A PC Game review gives a fair and balanced overview of the latest software YGO gaming has to offer. Does one go digital and leave the traditional cards on the table? Only the true YGO Master knows.
Background articles and insights to new characters help weave the YGO tale and the intricacies of their inked lives. To date, Slifer the Sky Dragon, one of three Egyptian God cards, is the favorite of duelers and collectors. YGO is translated to English from the Japanese format and at times the translation process looses the intent of the Japanese writers and artists. These types of articles help to clarify intent toward the powers and personalities of key YGO entities.
Coming Attractions opens the window to new toys and novelties of the industry. Collectors and fanatics will appreciate the edge to availability without having to travel to a Comic Con miles away.
The Best of the Best covers in detail the top 100 cards to date. Compiled from the North American Continents most avid players this list proffers those cards most sought and used within the card dueling of YGO. (That’s another shopping list Grandma and Grandpa)
Much like Fantasy Football, Beckett offers an in depth Ultimate Fantasy Duel List. Here you can find deck structures, plans, strategy, and risk management that General Sun Tzu would admire.
Ask the Yu-Gi-Oh Master offers Yoda-like instruction. All the questions come from readers. If your YGO fanatic is yearning for higher knowledge and power, he can email the YGO master directly!
My personal favorite section is the Yu-Gi-Oh Gallery. Readers and fans can mail in, or email in their personal fan art for sharing and publication.
To simply state that this publication is a guide to Yu-Gi-Oh cards, games, and other Anime Products is akin to saying the ocean is a bit wet.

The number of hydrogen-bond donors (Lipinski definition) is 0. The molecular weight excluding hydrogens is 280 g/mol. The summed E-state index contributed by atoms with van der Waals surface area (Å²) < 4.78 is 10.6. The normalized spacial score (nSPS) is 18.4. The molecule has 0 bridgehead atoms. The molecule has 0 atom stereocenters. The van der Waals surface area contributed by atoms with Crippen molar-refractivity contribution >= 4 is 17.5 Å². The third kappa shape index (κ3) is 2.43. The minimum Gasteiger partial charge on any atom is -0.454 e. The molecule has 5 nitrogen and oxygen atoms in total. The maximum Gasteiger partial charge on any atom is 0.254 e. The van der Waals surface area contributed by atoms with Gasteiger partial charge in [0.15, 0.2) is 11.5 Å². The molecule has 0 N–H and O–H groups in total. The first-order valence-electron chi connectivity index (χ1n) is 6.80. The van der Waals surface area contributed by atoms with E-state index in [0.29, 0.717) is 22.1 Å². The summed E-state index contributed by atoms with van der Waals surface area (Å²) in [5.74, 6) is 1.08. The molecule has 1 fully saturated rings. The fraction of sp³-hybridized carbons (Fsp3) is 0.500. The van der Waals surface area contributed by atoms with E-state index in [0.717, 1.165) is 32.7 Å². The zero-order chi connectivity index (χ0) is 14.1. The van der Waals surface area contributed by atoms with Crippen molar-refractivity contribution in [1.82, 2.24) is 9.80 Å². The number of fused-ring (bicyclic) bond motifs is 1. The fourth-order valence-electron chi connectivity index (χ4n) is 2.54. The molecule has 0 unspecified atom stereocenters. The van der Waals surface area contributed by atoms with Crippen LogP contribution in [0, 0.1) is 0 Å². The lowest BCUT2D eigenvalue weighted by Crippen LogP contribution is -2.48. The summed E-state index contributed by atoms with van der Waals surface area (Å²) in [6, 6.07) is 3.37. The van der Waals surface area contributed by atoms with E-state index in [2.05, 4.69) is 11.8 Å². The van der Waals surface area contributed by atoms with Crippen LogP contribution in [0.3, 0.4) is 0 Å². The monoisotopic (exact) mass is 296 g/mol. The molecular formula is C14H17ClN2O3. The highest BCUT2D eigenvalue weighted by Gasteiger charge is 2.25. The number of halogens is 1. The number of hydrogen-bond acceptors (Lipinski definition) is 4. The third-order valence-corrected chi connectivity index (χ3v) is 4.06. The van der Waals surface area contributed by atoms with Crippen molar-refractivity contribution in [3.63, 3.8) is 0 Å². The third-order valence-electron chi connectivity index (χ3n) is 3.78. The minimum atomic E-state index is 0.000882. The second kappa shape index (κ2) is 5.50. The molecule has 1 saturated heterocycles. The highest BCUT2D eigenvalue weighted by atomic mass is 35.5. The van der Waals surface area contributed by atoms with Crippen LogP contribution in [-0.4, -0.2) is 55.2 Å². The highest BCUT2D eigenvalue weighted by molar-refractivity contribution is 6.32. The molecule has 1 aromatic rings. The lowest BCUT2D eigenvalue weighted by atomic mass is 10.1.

Posted by Kathy LaFollett @ 12:59 PM PST [Link]
Sunday, April 4, 2004
Hellboy was great! Totally worth the $9.50 +$2 parking I paid to see it.
I really did like it. I've only seen Ron Pearlman in "Name of the Rose" and "La Cite des Enfants Perdu" and his characters were kind of brain damaged and creepy. As Hellboy his character is creepy, but wisecracking, sharp as a tack creepy.
Good music, good action even though there were no car chases, and good casting except John Hurt sucked very much. But seems like old John has been on auto-pilot for about fifteen years now, so I'm not surprised.
I've only read a few of the Hellboy comics at Playboy.com and, astonishingly, they still have the Hellboy comics up on the Darkhorse pages. I only started reading Hellboy because I ran out of Bettie Page comics. I mean, Bettie Page he's not, but I still managed to enjoy reading them. However, I don't remember the fish guy, but I might not have been paying enough attention.
Oh, and there's a gateway to Hell in Scotland in this film and this might or might not come as a surprise to some of our longtime readers.
So go see it. I'm cheap and I'm here to tell you: it's worth the money.
Posted by Ginger Mayerson @ 07:10 PM PST [Link]